75. Living abroad and the eighty-fourth problem

by | Jan 10, 2014 | Bulgarian life | 0 comments

Lately I’ve been reading this book about Buddhism. It’s not been going well; I don’t think I’m really cut out for Buddhism. I spent ages staring at this close-up-magic-eye-type picture in the book, trying to work out what it was. It was a cow’s face. Even when I knew I was looking for a cow (because I cheated and skipped ahead to the answer later in the book), it still took me forever to see it. ‘Come on,’ I’d will myself, ‘see the cow.’ I felt ridiculous. Also, every time I type the word ‘Buddhism’ in this post, I miss-spell it and have to be corrected.

But one bit in the book did resonate with me. It was about problems. According to the Buddha, everyone has 83 problems and there is nothing any of us can do about it. Even if you win the lottery, find love, live in a paradise location, enjoy rude health…doesn’t matter. You’re still going to have 83 problems – it’ll just be a different set of problems than you had before. You solve one problem, another takes its place.

The story goes that a farmer went to the Buddha seeking help. He said he liked farming, but worried about too-wet or too-dry seasons. He had a good wife, but she nagged him sometimes. He loved his sons, but felt they didn’t always show him proper respect. The Buddha said that he couldn’t help; everyone has their 83 problems and there’s nothing anyone can do about it.

‘So, like, what good is all your wisdom then, if it can’t help?’ The farmer asked.

The Buddha replied, ‘Well, it can’t help with the 83 problems. But it can help you with the 84th problem.’

‘Oh yeah, what’s the 84th problem?’

‘You want to not have any problems.’

Brilliant, no? To quote another spiritual guru, Ace Rimmer from Red Dwarf, ‘…sharper than a page of Oscar Wilde witticisms rolled into a point, dipped in lemon juice, and stabbed into somebody’s eye.’

Anyway, it just really stuck with me. I’m always trying to steamroller my way through problems: I always thought it was one of my strengths.

I realise I’ve been feeling like the farmer lately. ‘Hey, Buddha,’ fictional me would say, ‘I’ve moved abroad, have no mortgage, and am doing a job (from home) that I tend to like. But, there’s always so much to do on the house, we’re still only scraping by with the language, and there’s hardly ever time for fun stuff. I want to travel more, Buddha, I want to see more of the strange and lovely place I’ve moved to. But there’s the house and work and cats, not to mention we don’t have enough savings. And don’t even get me started on my pension! Also, Buddha, while you’re at it, one of my cats died and it’s been really sad. Help me.’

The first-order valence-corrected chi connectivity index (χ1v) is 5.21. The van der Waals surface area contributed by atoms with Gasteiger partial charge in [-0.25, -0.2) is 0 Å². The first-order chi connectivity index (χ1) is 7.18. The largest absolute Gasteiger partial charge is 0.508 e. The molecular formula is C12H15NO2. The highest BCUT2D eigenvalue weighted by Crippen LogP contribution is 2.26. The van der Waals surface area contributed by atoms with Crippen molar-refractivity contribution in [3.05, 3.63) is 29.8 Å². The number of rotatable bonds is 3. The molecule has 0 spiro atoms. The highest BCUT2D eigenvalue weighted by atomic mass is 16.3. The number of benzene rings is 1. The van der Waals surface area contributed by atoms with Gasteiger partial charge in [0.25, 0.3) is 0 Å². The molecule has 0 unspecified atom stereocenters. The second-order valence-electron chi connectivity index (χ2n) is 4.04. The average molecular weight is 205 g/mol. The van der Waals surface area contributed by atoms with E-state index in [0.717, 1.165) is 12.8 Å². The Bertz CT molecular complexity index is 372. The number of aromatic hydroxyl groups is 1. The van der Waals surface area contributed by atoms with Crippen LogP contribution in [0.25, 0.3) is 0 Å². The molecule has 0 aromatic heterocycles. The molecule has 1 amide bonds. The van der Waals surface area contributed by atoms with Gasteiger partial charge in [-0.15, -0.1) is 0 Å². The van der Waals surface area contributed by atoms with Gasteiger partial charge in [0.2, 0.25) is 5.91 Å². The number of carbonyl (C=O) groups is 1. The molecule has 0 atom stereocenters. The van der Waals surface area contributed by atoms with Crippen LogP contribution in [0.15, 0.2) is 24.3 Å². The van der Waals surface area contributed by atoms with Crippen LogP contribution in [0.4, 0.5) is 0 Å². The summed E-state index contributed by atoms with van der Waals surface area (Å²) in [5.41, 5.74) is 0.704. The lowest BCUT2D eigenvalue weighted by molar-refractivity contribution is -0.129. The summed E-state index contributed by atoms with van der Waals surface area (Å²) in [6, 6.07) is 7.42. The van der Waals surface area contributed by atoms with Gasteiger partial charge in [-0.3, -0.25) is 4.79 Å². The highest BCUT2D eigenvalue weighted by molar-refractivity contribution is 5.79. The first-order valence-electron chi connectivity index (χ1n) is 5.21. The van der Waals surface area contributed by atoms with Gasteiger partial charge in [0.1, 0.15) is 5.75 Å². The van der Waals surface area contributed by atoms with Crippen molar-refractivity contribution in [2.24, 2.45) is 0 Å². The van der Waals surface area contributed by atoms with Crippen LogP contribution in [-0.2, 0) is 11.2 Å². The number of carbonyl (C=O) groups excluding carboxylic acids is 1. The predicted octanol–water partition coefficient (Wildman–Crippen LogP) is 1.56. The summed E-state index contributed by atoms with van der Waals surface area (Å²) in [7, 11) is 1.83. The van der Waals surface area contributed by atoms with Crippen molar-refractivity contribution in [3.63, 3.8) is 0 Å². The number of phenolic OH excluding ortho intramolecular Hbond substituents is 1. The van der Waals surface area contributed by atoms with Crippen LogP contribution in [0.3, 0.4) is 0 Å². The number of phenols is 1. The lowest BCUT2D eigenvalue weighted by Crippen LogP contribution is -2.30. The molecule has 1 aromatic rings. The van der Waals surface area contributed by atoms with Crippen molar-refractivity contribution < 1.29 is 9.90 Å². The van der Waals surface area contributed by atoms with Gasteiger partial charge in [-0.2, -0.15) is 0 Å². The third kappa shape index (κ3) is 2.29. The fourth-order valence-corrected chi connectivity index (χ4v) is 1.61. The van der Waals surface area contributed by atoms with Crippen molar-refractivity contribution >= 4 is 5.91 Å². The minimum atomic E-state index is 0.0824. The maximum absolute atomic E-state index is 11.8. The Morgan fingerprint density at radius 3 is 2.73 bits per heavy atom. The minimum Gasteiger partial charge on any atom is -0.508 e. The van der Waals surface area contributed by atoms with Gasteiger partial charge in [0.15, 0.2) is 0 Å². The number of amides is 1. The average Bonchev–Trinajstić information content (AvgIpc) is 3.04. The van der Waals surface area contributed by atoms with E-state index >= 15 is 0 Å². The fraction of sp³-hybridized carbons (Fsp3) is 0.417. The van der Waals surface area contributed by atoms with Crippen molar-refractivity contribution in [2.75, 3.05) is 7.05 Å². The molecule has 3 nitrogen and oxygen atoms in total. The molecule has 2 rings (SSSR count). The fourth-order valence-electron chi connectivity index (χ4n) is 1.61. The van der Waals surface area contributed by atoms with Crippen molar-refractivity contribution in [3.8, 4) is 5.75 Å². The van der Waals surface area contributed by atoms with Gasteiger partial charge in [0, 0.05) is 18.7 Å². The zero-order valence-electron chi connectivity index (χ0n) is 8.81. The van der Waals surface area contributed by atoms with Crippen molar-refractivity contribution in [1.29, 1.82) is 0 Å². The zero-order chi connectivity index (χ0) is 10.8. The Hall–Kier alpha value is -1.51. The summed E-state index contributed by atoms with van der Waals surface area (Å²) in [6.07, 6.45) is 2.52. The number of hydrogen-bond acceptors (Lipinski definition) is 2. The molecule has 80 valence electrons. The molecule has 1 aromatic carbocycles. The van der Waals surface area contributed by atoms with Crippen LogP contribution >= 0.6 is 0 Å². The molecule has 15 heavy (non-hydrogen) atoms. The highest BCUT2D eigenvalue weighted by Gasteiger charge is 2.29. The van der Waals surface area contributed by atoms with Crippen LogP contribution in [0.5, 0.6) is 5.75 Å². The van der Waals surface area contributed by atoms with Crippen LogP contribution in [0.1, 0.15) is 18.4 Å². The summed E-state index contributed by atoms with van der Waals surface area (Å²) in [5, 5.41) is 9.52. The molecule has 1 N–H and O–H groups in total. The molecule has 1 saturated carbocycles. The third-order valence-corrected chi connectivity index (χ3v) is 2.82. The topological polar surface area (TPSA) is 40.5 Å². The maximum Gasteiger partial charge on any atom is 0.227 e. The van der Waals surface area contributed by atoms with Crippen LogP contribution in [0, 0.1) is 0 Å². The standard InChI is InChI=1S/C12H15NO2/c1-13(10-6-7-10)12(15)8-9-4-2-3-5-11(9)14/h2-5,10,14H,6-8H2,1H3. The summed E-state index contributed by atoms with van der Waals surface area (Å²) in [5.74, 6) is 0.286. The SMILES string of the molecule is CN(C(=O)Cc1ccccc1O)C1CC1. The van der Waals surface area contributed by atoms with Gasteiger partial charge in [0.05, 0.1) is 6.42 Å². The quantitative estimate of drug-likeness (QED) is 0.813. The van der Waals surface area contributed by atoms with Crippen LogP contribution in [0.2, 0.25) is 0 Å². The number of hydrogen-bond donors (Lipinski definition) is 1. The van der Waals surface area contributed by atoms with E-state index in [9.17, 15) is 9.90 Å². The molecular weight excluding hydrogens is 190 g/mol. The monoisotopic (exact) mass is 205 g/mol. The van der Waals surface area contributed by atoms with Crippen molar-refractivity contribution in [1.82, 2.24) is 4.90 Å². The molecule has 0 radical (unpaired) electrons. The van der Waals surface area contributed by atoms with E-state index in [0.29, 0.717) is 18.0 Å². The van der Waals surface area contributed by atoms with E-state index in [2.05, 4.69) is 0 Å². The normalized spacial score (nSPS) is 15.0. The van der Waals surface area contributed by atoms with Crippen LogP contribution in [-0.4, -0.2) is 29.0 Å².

I didn’t think moving abroad would guarantee a perfect life. I knew it’d be tough. (If I wanted an easy life, I would’ve picked a number of other places above Bulgaria.) Overall, it’s been great. If I had the chance to go back in time, I’d still do it all again. Rob and I agree that our two-and-a-half years here have been the best of our relationship so far. Also, honestly, they’ve been the hardest years. That’s the thing about moving abroad; everything gets kind of…amplified. The highs are brilliant, but the lows can be pretty fucking awful. Maybe it’s all part of being away from family and friends. There are fewer distractions here so, when something is wrong, there’s nowhere to hide from it.

Also, the thing about problems, is that they’re portable little beggars. If you’re a functioning alcoholic back home, or a workaholic, or terrible with money, you’re not going to magically shed that stuff at the border. If, like me, you’re prone to down periods and have a tendency to dwell on stuff, you’d better know that’s coming with you. But it’s okay because everyone has their problems and even as you solve one, another will crop up, right? (It’s a bit like popping zits in that sense.)

It’s pretty therapeutic, accepting the reality that life will never be problem free, no matter where you are. Rain will fall, weeds will grow, cats will get sick and die, that bit of plaster will keep falling down. Sometimes things go wrong, that’s the way of life. At least I can cross that 84th problem off the list.

Right, enough with the Buddhism, here’s a picture of a cat really enjoying life.

 

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